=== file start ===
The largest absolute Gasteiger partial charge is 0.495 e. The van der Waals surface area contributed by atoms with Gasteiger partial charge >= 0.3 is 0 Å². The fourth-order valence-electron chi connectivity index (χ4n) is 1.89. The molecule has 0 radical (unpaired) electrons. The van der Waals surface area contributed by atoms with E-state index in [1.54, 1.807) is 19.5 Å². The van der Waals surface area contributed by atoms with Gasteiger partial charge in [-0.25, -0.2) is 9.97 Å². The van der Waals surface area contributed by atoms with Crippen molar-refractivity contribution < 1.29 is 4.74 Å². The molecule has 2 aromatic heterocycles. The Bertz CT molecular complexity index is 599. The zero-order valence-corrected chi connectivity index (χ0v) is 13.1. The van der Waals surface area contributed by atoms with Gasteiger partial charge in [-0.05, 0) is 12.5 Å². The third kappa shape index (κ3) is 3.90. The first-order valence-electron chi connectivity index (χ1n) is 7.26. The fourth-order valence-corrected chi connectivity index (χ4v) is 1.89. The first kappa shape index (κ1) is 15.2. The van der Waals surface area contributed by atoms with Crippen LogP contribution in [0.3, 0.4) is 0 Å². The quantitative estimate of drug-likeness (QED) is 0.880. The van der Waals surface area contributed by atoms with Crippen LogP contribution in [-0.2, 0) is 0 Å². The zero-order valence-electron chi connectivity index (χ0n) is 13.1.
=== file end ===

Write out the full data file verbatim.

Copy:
The largest absolute Gasteiger partial charge is 0.495 e. The van der Waals surface area contributed by atoms with Gasteiger partial charge >= 0.3 is 0 Å². The fourth-order valence-electron chi connectivity index (χ4n) is 1.89. The molecule has 0 radical (unpaired) electrons. The van der Waals surface area contributed by atoms with E-state index in [1.54, 1.807) is 19.5 Å². The van der Waals surface area contributed by atoms with Gasteiger partial charge in [-0.25, -0.2) is 9.97 Å². The van der Waals surface area contributed by atoms with Crippen molar-refractivity contribution < 1.29 is 4.74 Å². The molecule has 2 aromatic heterocycles. The Bertz CT molecular complexity index is 599. The zero-order valence-corrected chi connectivity index (χ0v) is 13.1. The van der Waals surface area contributed by atoms with Gasteiger partial charge in [-0.05, 0) is 12.5 Å². The third kappa shape index (κ3) is 3.90. The first-order valence-electron chi connectivity index (χ1n) is 7.26. The fourth-order valence-corrected chi connectivity index (χ4v) is 1.89. The first kappa shape index (κ1) is 15.2. The van der Waals surface area contributed by atoms with Crippen LogP contribution in [0.3, 0.4) is 0 Å². The quantitative estimate of drug-likeness (QED) is 0.880. The van der Waals surface area contributed by atoms with Crippen LogP contribution in [-0.2, 0) is 0 Å². The zero-order valence-electron chi connectivity index (χ0n) is 13.1.